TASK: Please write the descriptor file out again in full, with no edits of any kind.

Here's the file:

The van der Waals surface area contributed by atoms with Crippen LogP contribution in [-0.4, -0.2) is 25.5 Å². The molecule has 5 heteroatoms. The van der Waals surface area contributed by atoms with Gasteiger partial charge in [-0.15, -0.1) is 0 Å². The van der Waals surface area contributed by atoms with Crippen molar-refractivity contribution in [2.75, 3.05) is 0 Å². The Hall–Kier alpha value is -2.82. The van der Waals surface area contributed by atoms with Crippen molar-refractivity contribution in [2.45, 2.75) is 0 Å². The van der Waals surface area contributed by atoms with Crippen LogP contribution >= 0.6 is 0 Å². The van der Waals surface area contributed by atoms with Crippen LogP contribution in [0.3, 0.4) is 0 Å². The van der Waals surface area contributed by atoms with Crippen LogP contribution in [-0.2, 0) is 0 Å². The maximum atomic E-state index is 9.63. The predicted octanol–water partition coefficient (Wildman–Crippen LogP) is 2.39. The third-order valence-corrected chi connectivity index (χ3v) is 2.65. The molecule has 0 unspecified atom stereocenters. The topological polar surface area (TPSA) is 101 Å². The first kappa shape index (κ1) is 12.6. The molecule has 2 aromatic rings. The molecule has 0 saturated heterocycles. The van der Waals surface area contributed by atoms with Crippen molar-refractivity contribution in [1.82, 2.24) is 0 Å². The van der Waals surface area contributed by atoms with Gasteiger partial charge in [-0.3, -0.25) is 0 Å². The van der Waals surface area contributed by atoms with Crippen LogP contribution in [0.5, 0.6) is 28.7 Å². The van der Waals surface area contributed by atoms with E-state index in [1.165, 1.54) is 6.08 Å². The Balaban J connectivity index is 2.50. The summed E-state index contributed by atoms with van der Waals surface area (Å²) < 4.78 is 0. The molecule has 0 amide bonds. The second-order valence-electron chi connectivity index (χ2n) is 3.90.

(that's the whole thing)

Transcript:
The van der Waals surface area contributed by atoms with Crippen LogP contribution in [-0.4, -0.2) is 25.5 Å². The molecule has 5 heteroatoms. The van der Waals surface area contributed by atoms with Gasteiger partial charge in [-0.15, -0.1) is 0 Å². The van der Waals surface area contributed by atoms with Crippen molar-refractivity contribution in [2.75, 3.05) is 0 Å². The Hall–Kier alpha value is -2.82. The van der Waals surface area contributed by atoms with Crippen molar-refractivity contribution in [2.45, 2.75) is 0 Å². The van der Waals surface area contributed by atoms with Crippen LogP contribution >= 0.6 is 0 Å². The van der Waals surface area contributed by atoms with Crippen LogP contribution in [0.3, 0.4) is 0 Å². The van der Waals surface area contributed by atoms with Crippen LogP contribution in [-0.2, 0) is 0 Å². The maximum atomic E-state index is 9.63. The predicted octanol–water partition coefficient (Wildman–Crippen LogP) is 2.39. The third-order valence-corrected chi connectivity index (χ3v) is 2.65. The molecule has 0 unspecified atom stereocenters. The topological polar surface area (TPSA) is 101 Å². The first kappa shape index (κ1) is 12.6. The molecule has 2 aromatic rings. The molecule has 0 saturated heterocycles. The van der Waals surface area contributed by atoms with Crippen molar-refractivity contribution in [1.82, 2.24) is 0 Å². The van der Waals surface area contributed by atoms with Gasteiger partial charge in [-0.3, -0.25) is 0 Å². The van der Waals surface area contributed by atoms with Crippen LogP contribution in [0.5, 0.6) is 28.7 Å². The van der Waals surface area contributed by atoms with E-state index in [1.165, 1.54) is 6.08 Å². The Balaban J connectivity index is 2.50. The summed E-state index contributed by atoms with van der Waals surface area (Å²) < 4.78 is 0. The molecule has 0 amide bonds. The second-order valence-electron chi connectivity index (χ2n) is 3.90.